A CBS sports press release confirms what’s been rumored for weeks: longtime ESPN announcer Brad Nessler is coming to CBS, and after the 2016 season will replace the legendary Verne Lundquist as play-by-play man on “SEC on CBS” games.
Chris Berman has been with ESPN for nearly 40 years, but he’ll retire at the conclusion of the 2016 NFL season, per a report from The Big Lead.
The last time you saw Rex Chapman probably was in this surveillance camera footage from September, showing the former NBA shooting guard taking things off the shelves of a Scottsdale (Ariz.) Apple store. Police said Chapman never paid for those items; instead they said he sold the more than $14,000 in stolen…
The New York Times has a behind the scenes look at the broadcasters preparing to call the Westminster Dog Show. [New York Times]
Over at Sports on Earth, Aaron Gordon watched two NFL games called by each announcing crew in an attempt to quantify the best and worst broadcasters in the business. There were few surprises.
Here's an old record I picked up along the way. Thought you guys might dig it.
Yesterday marked the end of ESPN's Premier League coverage, and to commemorate it, the network aired this blooper reel of Ian Darke and Steve McManaman, the best soccer broadcasting duo on American television.
There was simply no other broadcasting tandem in American sports as inseparable in viewers' minds as Pat Summerall and John Madden. The pair called NFL games for 21 years, for CBS and Fox. After Summerall's death yesterday at the age of 82, it's only right to let Madden send him off.
The Dallas Morning News reports that Pat Summerall, who called NFL games for more than 40 years, has passed away.
Today the New York Times's Brian Stelter crunches the (preposterous) numbers and finds runaway sports-programming costs weighing down the cable bill of everyone in America, whether or not they give Shit One about sports. The phrase "impending $7 billion deal with the Dodgers" should give you an idea. Other, more…
When we noted earlier today Fox's apparent use of old video during last night's NLCS broadcast from St. Louis, we asked how such a thing might happen—and if it was simply a mistake or a revelation that much of what we assume is a live broadcast is, indeed, not live at all.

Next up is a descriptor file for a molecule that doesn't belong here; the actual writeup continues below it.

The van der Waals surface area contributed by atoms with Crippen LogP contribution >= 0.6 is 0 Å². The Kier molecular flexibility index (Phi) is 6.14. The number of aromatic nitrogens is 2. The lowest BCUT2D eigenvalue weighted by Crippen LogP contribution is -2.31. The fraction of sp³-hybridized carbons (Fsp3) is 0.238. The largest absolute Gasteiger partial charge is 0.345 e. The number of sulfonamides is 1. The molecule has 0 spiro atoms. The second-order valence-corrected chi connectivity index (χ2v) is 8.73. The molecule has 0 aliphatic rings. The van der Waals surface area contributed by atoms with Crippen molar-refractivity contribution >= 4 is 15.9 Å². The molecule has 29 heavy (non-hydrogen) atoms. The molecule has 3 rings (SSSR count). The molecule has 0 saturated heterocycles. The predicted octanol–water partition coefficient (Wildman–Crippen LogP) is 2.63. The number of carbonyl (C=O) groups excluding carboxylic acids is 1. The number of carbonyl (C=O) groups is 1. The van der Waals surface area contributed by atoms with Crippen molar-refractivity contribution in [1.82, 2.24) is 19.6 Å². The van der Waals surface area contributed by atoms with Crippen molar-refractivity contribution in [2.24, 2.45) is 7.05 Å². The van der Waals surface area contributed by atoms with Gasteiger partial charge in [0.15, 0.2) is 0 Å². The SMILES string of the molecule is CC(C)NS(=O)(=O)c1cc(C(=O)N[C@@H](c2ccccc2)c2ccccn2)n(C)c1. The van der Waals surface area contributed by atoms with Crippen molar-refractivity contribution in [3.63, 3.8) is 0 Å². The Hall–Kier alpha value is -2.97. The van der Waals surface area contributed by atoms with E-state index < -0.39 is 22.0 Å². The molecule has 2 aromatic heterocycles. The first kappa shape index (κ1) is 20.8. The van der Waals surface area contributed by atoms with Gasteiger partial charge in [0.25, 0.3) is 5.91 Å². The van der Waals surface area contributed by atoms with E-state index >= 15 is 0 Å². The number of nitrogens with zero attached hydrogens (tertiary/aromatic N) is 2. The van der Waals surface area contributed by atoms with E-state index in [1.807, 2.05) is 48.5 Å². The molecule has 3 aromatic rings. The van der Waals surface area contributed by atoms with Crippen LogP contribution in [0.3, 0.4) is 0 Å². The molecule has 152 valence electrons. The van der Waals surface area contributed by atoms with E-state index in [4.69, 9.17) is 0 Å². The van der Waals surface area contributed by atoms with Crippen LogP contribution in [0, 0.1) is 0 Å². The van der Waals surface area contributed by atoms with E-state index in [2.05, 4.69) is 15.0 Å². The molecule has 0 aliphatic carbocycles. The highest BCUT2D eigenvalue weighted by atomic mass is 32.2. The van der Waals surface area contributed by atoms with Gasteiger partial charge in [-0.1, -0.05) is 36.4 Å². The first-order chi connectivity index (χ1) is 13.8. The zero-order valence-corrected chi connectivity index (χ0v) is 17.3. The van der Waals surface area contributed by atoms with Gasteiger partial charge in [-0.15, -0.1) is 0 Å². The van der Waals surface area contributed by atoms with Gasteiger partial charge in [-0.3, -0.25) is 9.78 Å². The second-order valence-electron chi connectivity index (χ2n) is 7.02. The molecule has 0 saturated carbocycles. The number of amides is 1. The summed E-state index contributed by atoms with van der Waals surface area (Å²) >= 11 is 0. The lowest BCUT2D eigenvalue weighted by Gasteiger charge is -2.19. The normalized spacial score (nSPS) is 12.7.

The college football season starts today, and the Pac-12's new series of networks (seven of them, they're proud to explain) will be under the microscope as critics wait to see if the fledgling net can find the same success the Big Ten did when they launched their own cable channel five years ago.
TBS broke unprecedented ground Sunday when they put analyst Michele Smith in the booth alongside Ernie Johnson and John Smoltz for their broadcast of the Dodgers-Braves game. It's the first time a woman has ever served in the commentary role for a national MLB broadcast, and is one of a handful of breakthroughs in a…
Awful Announcing dug up this Los Angeles Times article from July 9, 1960, proving the dumb debate has been going on at least that long. Let the Dean take you to school:
In the 36th minute of the Euro 2012 semifinal, Mario Balotelli scored his second goal, a screamer to the top right corner. Balotelli ripped off his jersey and flexed, and the telecast cut to a woman in the stands, a German flag painted on her cheek, a single tear leaking from her eye.
The photo you see here was sent to us two weeks ago by a reader named Dan, who works in Manhattan Beach, Calif. This is the message Dan sent with it: